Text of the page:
A couple of days ago, I dug the ancestral sourdough culture out of the fridge and baked up a couple loaves of bread. I decided to serve the bread with corn chowder for supper. A couple of months ago, that would have meant opening some cans of commercial soup, but that's not possible now that we are concentrating on heart healthy cooking (there is a shockingly high amount of sodium listed on the nutritional content of canned soups!). I threw some ingredients together and the result was surprisingly good - my son sampled a spoonful and expressed amazement that chowder could taste so good despite the fact that it is salt-free! Another family favorite is born. 👶
- Olive oil
- About 1/2 cup diced onions
- About 1 tablespoon minced garlic
- About a tablespoon celery seeds
- A couple grinds of black pepper
- 1 large potato, peeled and diced
- 1 12 ounce package sweet cut frozen corn
- 32 ounces salt-free vegetable broth (I used McCormick' "Kichen Basics" vegetable stock)
- 1 15.5 ounce can cannellini beans, drained and well rinsed (the aforementioned "secret ingredient")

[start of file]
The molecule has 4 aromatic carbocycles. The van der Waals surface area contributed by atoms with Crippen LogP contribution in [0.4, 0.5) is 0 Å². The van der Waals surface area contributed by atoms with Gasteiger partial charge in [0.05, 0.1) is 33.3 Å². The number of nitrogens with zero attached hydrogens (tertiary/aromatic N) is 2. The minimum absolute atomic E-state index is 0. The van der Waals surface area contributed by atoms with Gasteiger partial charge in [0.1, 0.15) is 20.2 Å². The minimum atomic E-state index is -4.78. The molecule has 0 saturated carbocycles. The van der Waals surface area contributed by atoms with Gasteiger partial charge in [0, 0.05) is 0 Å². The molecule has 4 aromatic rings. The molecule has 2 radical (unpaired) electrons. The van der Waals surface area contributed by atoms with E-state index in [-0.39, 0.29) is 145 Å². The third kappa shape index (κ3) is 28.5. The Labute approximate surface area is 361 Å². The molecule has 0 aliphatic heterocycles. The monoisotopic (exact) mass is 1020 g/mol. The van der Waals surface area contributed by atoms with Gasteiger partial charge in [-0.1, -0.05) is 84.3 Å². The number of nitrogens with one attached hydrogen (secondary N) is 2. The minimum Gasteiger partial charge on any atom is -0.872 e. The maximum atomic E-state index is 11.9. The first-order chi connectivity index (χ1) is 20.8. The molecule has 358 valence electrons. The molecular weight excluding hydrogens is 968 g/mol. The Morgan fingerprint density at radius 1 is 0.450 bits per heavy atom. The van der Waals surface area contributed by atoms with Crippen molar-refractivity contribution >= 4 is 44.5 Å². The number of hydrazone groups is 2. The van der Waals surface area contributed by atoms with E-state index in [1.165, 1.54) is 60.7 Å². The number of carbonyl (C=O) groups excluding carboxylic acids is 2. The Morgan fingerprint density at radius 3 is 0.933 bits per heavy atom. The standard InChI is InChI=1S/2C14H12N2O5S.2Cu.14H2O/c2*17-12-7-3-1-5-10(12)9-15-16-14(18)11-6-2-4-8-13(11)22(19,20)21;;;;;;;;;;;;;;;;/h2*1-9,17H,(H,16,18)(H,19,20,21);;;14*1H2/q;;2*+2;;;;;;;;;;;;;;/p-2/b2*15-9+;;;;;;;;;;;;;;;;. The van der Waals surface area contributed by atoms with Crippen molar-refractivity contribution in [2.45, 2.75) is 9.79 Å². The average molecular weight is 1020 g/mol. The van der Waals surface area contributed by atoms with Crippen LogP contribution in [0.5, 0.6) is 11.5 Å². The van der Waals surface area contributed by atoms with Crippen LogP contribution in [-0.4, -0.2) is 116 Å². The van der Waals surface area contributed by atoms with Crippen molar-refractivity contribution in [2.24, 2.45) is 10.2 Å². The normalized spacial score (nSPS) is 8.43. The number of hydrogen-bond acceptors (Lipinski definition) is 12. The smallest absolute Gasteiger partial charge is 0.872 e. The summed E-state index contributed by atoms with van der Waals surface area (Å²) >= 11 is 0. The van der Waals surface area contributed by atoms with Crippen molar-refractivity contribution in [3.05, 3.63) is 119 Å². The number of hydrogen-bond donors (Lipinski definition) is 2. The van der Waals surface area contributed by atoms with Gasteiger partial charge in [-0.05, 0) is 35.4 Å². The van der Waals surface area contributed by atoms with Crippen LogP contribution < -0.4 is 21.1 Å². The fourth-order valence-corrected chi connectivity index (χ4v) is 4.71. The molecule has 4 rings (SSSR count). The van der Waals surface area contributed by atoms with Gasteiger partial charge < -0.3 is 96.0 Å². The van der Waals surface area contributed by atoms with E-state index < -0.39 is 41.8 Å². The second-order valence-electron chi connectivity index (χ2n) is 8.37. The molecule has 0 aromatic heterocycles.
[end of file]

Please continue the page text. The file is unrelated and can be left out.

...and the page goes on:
- About 1 cup milk (plant based, cow based, whatever you please. I used non-fat Lactaid for the sake of a family member with lactose intolerance)
- About a tablespoon of corn starch (for thickening)
- Heat a couple of spoonfuls (more or less, your choice) olive oil in soup pot. Add onions, garlic, celery seeds, and black pepper. Saute until vegetables are soft.
- Add potatoes, corn, and veggie stock. Bring to boil, then reduce to a simmer.
- Run beans through a blender and process until completely liquified. It may help to add a cup or so of the simmering soup broth to move things along. Stir the blendified beans into the soup pot. Continue to simmer until the potatoes are nice and soft (check by periodically fishing out a bit of potato and giving it the bite test). This should most likely take 20 to 30 minutes.
- Stir in the milk and simmer 5 minutes or so to bring the temperature back up. Remove a few spoonfuls of broth to a bowl - add the cornstarch to the bowl of broth, stir well, then stir the whole thing back into the pot of chowder. Simmer a few more minutes until slightly thickened, then serve.
Like most things of this nature, the chowder will taste even better when reheated the next day.